The Essential Morality of Identity: The Role of the Conscience in Identity Formation
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SubjectIdentity (Psychology)--Religious aspects--Christianity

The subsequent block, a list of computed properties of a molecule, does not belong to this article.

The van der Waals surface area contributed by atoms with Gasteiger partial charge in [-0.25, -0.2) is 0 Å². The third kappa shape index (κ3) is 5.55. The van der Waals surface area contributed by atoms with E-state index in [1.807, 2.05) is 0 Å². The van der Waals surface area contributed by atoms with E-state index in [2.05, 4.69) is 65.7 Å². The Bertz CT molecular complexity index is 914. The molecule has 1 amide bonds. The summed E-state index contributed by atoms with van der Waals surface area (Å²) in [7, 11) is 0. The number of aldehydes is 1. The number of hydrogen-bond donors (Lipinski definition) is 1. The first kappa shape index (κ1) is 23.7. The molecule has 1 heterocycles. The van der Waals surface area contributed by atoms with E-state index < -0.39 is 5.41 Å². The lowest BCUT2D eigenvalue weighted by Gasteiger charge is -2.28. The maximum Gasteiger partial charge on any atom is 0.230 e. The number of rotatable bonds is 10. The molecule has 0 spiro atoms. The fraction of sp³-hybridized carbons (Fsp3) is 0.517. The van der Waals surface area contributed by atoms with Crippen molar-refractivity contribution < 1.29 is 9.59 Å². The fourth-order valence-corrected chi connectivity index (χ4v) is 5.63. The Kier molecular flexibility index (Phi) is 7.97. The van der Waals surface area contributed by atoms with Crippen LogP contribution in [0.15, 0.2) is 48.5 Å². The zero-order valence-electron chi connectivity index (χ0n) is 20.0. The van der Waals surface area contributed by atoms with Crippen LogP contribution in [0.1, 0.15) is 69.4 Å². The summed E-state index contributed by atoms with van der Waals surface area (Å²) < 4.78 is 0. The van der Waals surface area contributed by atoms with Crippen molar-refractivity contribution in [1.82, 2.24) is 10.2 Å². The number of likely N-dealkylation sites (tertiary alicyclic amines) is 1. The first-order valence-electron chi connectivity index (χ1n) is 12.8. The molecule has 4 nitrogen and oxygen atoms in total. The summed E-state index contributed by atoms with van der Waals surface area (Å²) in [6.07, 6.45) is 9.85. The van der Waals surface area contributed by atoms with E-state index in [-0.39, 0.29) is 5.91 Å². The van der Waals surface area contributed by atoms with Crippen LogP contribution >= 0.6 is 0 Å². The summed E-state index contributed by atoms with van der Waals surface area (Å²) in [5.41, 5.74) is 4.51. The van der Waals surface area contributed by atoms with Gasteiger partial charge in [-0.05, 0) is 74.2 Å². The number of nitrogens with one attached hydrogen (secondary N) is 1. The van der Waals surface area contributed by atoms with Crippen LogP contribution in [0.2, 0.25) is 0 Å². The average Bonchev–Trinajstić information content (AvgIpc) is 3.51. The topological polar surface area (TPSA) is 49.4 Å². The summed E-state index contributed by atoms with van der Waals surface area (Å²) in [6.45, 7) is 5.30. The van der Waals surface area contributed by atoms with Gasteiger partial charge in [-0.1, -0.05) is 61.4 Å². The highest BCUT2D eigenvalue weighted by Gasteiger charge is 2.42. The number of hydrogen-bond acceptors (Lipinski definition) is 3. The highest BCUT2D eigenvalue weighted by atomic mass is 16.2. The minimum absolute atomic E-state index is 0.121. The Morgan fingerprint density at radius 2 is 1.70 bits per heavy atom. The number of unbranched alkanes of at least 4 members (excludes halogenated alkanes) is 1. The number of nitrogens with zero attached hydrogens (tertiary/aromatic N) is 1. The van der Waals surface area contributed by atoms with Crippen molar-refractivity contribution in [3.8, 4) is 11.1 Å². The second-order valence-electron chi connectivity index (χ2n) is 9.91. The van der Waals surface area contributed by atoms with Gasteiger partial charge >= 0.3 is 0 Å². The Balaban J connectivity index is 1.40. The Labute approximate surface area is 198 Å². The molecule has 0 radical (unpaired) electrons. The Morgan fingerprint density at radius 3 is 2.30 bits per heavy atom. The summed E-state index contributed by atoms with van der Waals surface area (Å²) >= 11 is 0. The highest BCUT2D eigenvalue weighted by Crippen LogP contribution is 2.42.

Every individual possesses a conscience that testifies to both the moral framework of this world along with the way an individual relates to the moral framework and understands him- or herself.Considering the dearth of attention given to the conscience and the blatant antagonism to a moral framework in much of modern soul-care, effective counseling will acknowledge and correct the therapeutic ethos that dominates people’s thinking and living. Pointing to the presence of the conscience, the counselor will emphasize the reality of morality, moral agency, and the only path to acceptance, forgiveness, and wholeness through the cross of Jesus Christ. Proper identity formation, morality, and human flourishing will thrive or deteriorate according to the success or failure of a correct understanding of the personal conscience. In the first chapter of this dissertation, I survey the present context of the ethical landscape in light of the predominant understanding of identity formation. The second chapter locates and defines the conscience in the human heart and in natural human experience. Moreover, because influential psychological schools of thought have overshadowed and patently mis-defined the conscience, this chapter explores the teachings of Scripture on the conscience, deriving a definition and understanding from this authority. The clear teaching of Scripture is that the conscience is an essential element of the human person, an internal testimony of God and his law, a means of understanding one’s identity, and a primary source of love. A healthy conscience plays a primary role in producing an outward focus and love in the human heart that leads to true human flourishing. The third chapter considers the therapeutic overshadowing of the conscience in modern soul-care. The therapeutic ethos focuses on the priority of self, authenticity, disorder instead of sin, and victimization instead of moral agency, and it promotes “positive self-regard” at all costs. It is important to note how this therapeutic ethos has even permeated Christian soul-care practices. This chapter attempts to show the weaknesses and ineffectiveness of the therapeutic approaches to soul-care and counseling that dominate current practice. The fourth chapter outlines the practice of addressing the conscience in soul-care and counseling. This outline includes the following foci: (1) counseling individuals toward an awareness of the working of their conscience; (2) counseling individuals toward an attentiveness to the voice of their conscience; (3) counseling individuals toward a correct informing and training of their conscience; (4) counseling individuals toward a proper appeasement of the guilt of their conscience; and (5) counseling individuals toward the role of conscience in identity formation. The dissertation concludes with a summary of the role of the conscience in identity formation and soul-care.